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eBook Multicultural Nationalism: Civilizing Difference, Constituting Community (Law and Society (Paperback)) ePub

eBook Multicultural Nationalism: Civilizing Difference, Constituting Community (Law and Society (Paperback)) ePub

by Kernerman

  • ISBN: 0774810017
  • Category: Social Sciences
  • Subcategory: Politics
  • Author: Kernerman
  • Language: English
  • Publisher: UBC Press (January 4, 2006)
  • Pages: 146
  • ePub book: 1378 kb
  • Fb2 book: 1418 kb
  • Other: azw txt doc lrf
  • Rating: 4.3
  • Votes: 280

Description

Home Gerald Kernerman Multicultural Nationalism: Civilizing Difference, Constituting. Title: Multicultural Nationalism: Civilizing. Publisher: UBC Press Publication Date: 2006 Binding: Paperback Book Condition: Good.

Home Gerald Kernerman Multicultural Nationalism: Civilizing Difference, Constituting. Multicultural Nationalism: Civilizing Difference, Constituting Community (Law and Society (Paperback)). Published by UBC Press, 2006. ISBN 10: 0774810017, ISBN 13: 9780774810012. ulticultural Nationalism : Civilizing Difference, Constituting Community.

book by Gerald Kernerman. Canadian citizenship has long been characterized in opposition to that of our southern neighbour as a mosaic instead of a melting pot. Mass Market Paperback Paperback Hardcover Mass Market Paperback Paperback Hardcover.

Multicultural Nationalism book. Start by marking Multicultural Nationalism: Civilizing Difference, Constituting Community as Want to Read: Want to Read savin. ant to Read.

Civilizing Difference, Constituting Community. By. Gerald Kernerman. Canada's national question is self-defeating: attempts to constitute a Canadian political community generate polarizing and depoliticizing deliberations.

Multicultural nationalism: Civilizing difference, constituting community. Culture, citizenship, and community: A contextual exploration of justice as evenhandedness. The act of praising certain characteristics or abilities seems to have become a political instrument whose unspoken function consists in inserting individuals or social groups into existing structures of dominance by encouraging a positive self-image.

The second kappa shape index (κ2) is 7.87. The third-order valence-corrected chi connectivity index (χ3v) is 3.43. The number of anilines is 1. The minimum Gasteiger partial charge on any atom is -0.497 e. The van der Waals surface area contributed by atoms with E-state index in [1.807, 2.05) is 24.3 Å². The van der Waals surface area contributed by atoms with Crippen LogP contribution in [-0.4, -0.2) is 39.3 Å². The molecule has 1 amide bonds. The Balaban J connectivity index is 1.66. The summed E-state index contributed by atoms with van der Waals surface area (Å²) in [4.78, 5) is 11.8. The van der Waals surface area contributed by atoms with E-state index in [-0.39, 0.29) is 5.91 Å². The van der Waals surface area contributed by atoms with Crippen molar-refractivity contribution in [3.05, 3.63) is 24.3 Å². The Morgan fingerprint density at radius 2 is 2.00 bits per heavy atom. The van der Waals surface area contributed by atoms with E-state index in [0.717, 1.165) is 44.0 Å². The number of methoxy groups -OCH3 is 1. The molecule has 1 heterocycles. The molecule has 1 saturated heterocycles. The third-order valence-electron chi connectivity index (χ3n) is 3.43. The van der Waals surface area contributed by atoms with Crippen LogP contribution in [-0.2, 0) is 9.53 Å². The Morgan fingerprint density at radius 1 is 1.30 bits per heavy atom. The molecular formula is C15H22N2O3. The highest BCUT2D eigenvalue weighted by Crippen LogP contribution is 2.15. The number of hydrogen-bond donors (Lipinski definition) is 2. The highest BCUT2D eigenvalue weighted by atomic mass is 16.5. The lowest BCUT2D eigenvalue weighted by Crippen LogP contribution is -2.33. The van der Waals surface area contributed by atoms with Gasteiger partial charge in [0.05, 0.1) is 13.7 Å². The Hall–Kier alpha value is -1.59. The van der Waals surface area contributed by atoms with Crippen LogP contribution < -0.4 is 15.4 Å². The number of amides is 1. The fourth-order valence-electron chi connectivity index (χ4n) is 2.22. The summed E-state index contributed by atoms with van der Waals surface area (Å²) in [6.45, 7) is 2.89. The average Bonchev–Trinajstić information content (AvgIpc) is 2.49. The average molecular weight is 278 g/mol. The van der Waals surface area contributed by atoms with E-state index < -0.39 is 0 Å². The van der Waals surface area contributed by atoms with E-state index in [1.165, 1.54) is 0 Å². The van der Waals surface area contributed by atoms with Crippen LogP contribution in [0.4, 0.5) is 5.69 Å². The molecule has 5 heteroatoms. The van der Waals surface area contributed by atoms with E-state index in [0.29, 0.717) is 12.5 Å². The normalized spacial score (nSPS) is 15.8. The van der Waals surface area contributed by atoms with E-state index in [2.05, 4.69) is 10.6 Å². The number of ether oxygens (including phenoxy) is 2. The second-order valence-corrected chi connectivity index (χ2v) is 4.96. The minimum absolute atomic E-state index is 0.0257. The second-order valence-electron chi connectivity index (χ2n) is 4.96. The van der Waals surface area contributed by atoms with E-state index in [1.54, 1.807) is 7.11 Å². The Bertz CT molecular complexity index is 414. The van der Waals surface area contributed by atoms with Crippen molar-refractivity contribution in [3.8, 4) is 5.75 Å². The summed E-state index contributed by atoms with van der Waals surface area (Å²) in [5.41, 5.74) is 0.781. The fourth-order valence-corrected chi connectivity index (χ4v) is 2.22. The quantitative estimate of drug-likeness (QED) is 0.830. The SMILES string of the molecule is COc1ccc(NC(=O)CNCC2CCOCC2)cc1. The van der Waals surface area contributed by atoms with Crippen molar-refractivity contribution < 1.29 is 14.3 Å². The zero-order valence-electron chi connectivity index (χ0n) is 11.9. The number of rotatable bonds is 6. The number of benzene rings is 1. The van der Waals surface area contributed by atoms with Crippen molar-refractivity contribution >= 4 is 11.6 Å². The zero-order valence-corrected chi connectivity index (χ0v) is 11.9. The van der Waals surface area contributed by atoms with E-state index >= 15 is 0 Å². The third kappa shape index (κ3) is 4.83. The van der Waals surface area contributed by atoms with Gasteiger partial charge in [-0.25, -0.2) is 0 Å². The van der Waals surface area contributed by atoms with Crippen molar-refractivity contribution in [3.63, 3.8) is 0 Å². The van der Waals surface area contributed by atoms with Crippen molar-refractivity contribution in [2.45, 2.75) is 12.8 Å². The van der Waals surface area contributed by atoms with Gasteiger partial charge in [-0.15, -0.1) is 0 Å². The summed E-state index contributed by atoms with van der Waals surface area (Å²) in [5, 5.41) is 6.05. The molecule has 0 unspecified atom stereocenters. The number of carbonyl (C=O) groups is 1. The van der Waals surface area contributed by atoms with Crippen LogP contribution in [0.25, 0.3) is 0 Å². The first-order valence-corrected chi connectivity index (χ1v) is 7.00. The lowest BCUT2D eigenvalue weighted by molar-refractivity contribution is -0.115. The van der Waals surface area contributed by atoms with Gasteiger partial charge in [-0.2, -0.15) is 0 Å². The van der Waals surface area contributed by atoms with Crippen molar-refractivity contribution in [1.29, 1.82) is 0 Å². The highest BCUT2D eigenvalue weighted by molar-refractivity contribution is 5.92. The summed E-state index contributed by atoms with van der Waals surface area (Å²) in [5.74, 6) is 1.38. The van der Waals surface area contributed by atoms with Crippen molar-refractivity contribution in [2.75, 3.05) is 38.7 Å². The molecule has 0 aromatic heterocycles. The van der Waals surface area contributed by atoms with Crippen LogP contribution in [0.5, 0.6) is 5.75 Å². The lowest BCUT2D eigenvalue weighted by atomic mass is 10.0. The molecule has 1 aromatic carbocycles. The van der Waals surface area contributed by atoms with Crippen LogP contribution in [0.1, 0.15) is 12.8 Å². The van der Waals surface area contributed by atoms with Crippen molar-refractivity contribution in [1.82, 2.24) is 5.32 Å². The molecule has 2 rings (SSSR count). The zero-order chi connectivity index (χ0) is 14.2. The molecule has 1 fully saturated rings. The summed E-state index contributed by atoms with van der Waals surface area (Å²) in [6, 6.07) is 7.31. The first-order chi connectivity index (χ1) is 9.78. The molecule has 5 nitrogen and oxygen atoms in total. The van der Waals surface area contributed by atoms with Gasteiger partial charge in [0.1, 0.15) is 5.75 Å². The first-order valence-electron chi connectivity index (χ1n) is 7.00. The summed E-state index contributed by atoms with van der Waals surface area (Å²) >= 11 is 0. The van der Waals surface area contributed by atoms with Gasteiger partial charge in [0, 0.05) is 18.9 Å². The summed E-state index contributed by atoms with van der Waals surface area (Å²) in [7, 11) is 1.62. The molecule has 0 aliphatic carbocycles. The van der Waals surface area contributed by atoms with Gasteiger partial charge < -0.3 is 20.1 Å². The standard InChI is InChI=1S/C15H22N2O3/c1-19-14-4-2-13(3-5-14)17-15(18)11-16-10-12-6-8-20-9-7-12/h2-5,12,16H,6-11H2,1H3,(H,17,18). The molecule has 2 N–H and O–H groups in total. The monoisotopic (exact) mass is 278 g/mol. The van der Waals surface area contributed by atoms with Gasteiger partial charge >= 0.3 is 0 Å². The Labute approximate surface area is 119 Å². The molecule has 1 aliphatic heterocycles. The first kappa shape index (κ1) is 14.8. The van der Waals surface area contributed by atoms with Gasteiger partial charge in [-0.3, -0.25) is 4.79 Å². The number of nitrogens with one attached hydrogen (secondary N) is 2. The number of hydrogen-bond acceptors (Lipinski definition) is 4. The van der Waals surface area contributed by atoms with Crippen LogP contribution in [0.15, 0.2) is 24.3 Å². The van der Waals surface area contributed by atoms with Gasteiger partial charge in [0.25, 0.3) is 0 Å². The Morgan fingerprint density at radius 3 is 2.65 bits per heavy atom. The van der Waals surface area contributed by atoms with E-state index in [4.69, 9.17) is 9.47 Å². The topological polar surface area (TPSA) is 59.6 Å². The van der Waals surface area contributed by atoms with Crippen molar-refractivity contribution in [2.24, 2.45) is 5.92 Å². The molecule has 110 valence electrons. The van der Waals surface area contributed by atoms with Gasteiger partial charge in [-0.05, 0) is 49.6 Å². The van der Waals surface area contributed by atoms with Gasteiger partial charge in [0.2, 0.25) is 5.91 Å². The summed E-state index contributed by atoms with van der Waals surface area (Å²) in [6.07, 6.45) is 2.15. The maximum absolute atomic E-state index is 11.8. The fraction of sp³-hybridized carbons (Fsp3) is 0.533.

SERIES: Law and Society. Kernerman's book is a good survey of the -nationalism debates in Canada. Multicultural Nationalism makes an important contribution to debates about national unity and diversity in Canada. Pithy summaries of the major theories and concepts informing the debates make this a useful introduction to the issues involved. Kernerman persuasively shows how the problematic logic of thinking in terms of dichotomies is not only woven into the political and public debates but can also be detected in the theories of political philosophers such as Charles Taylor and Will Kymlicka.

Multiculturalism, the view that cultures, races, and ethnicities, particularly those of minority groups, deserve special acknowledgement of their differences within a dominant political culture. Thank you for your feedback.

GERALD KERNERMAN, Multicultural Nationalism: Civilizing Difference, Constituting Community. Multiculturalism looms large in Canadian public discourse, but the picture that emerges is far from consistent. Vancouver: University of British Columbia Press, 2005, 144 . index.

All societies are stratified on a hierarchical basis into social categories or social strata.

There is not a strict one-to-one correspondence between a society and a nation-state. Nation-states are political creations that may contain a single culture or several cultures. While it is possible to talk about cultures at different levels, for example, an "American society," and "American culture," it is important to recognize there are several societies within America, each with its own culture. All societies are stratified on a hierarchical basis into social categories or social strata.

Canadian citizenship has long been characterized in opposition to that of our southern neighbour as a “mosaic” instead of a “melting pot.” Acceptance of minority ethnic, racial, religious, cultural, and linguistic groups has largely been seen as key to our sense of what it means to be Canadian. Such multiplicity, however, has given rise to ongoing debates over equality, diversity, identity, and unity.This groundbreaking work interrogates and expands the accepted modes of thinking through Canadian citizenship. Drawing on feminist and postcolonial theorists, Gerald Kernerman undertakes a discourse analysis of Canadian constitutional and policy documents, public speeches, and media texts. He examines and critiques what he sees as the two major competing understandings of how Canada ought to manage its diversity, both of which seek to define an overarching notion of Canadian unity: on the one hand, the argument for differentiated citizenship, or “difference,” and on the other, the case for universal and undifferentiated citizenship, or “equality.” Positing that each of these positions ends at the same impasse in its preoccupation with the challenges diversity represents for cohesion and stability, Kernerman proposes an alternative -- a post-nationalist multiculturalism that does not attempt to ask, or answer, the thorny “unity” question.An important contribution to the critical literature on Canadian politics, citizenship, and multiculturalism, Multicultural Nationalism will appeal to political scientists and philosophers, as well as those with an interest in critical race theory, liberal multiculturalism, and law and society.